So these are my top tips for getting out of a reading slump. Are you in a reading slump right now? Do you have any go-to ideas for when you’re falling out of love with reading? Let me know in the comments!

Writing a Book: My Tips & Tricks

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I have written a book, which is a phrase I never thought I would say, no matter how much I wanted to. It’s always been a headliner on my bucket list, and last November after a grueling attempt at NaNoWriMo, I managed to tick it off.

I have not ever published a book, but I’m working on it, and hopefully one day I’ll be able to tick that off the bucket list too. But after four years of would-be-novel writing, I’ve picked up a few tips and tricks to help you on your way to a finished manuscript.

1

Make a list of genres/narratives/plot devices/settings you love.

I sat in front of my bookshelf, looked up at all of my well-loved books and asked myself “what is it about these books that I love?” Here were some of the answers I came up with:

The sea, lyrical writing, boarding schools, room mates/flat mates, no parents, freedom and independence, letters, philosophy, candidness of feeling, metaphor, living in sections/houses/districts/factions, snow, road trips, epic romances, being stuck somewhere, elements, magic, mystery, royalty, marriage, death/grief, group dynamics, history and many more.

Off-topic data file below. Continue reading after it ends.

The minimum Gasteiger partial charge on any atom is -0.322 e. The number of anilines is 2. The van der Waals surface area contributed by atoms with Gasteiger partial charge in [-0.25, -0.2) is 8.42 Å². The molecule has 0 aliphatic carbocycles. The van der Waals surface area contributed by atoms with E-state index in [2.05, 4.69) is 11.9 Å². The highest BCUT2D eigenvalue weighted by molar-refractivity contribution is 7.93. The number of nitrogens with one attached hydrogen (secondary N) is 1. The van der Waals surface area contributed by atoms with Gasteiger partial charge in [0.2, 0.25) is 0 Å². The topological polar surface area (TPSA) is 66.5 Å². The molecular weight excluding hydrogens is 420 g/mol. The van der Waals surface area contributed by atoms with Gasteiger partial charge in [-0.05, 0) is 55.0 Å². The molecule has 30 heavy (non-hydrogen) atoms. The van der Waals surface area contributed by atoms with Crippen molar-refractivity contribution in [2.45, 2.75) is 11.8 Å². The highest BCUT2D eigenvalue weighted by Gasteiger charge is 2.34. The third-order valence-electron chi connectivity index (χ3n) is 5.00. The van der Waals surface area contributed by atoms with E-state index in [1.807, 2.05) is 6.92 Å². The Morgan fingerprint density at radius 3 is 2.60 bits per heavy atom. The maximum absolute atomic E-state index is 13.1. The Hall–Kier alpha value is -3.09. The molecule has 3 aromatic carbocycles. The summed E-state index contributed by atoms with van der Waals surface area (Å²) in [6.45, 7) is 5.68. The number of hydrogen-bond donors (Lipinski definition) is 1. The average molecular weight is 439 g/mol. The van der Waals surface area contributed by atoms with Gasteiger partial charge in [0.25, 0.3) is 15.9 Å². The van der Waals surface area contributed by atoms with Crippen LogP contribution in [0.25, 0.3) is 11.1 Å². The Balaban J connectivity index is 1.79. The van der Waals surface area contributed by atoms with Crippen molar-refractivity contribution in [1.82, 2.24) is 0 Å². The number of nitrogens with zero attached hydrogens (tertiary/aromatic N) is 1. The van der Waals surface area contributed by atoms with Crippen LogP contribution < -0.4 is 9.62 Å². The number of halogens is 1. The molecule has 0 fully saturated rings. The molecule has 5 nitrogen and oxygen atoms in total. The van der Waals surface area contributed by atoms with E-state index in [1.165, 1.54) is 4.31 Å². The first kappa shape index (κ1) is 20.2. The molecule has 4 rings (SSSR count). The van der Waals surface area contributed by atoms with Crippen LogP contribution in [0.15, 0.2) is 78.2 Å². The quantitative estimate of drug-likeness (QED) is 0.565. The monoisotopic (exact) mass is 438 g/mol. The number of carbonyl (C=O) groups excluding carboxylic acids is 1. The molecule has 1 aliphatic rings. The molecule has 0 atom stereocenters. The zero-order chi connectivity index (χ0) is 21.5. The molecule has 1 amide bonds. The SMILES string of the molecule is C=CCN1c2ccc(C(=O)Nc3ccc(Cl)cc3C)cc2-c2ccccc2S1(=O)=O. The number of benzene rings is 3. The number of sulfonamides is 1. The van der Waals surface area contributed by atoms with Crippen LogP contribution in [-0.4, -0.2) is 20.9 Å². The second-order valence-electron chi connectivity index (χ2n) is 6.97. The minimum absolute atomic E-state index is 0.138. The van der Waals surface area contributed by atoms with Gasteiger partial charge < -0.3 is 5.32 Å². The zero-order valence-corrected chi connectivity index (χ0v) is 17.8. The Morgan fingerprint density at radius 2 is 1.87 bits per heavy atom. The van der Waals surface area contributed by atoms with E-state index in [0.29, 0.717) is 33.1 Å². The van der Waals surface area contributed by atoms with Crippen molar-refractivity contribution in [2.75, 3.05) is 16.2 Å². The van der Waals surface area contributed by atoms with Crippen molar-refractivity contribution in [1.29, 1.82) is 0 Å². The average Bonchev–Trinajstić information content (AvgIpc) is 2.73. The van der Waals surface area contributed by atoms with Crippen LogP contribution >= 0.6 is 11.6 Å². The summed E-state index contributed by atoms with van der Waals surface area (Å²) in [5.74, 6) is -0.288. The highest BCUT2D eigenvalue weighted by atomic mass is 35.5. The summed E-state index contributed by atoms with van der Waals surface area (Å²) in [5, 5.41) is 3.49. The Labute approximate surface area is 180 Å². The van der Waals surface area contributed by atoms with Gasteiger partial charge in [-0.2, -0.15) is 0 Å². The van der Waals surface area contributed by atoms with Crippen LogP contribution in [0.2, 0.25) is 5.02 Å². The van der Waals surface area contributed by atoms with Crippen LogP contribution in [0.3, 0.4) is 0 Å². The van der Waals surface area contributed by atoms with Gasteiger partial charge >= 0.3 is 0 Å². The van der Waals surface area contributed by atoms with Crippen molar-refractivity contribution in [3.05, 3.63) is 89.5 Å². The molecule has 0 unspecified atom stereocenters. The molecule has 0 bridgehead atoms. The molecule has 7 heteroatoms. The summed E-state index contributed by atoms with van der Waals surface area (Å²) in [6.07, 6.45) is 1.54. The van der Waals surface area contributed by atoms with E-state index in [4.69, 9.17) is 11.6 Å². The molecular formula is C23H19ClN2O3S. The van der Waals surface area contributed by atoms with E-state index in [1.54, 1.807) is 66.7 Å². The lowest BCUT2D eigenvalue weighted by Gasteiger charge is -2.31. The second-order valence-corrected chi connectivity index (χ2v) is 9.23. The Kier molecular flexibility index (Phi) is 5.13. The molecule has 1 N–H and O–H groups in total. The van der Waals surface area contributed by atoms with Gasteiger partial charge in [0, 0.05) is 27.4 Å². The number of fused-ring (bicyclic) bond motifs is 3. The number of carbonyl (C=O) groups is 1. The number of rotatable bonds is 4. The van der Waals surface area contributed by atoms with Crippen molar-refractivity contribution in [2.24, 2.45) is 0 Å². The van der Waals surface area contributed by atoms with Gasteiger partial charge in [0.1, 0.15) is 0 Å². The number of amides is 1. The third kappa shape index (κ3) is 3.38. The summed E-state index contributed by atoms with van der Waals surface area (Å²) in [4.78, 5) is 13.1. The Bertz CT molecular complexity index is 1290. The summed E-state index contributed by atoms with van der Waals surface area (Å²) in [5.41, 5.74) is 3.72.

2

Make a list of names for characters you love.

You can do this by either going on a baby name website, or for something more periodic you could always go and look at the gravestones of people from a certain time period. This may spark some thoughts as to the identity behind the name, or character traits. Some names I love and plan on using are:

George, Corey, Greta, Matthew, Sasha, Kendra, Laurie, Harry, Lisel, Brodie, Annalise, Catelynn, Ida, Lydia, Teddy, Karen, Shay, Daya, Torin, and many more.

3

Make a summary or short synopsis of your story.

Take the plot devices and the names you have just picked out and try to construct a story idea from the elements you’ve chosen. Don’t worry too much about your story sounding like something that’s already been published, some people believe there are only seven basic plots in the world. If we all worried about whether our story was original or not, we wouldn’t have much time for writing! See also: the thirty six dramatic situations.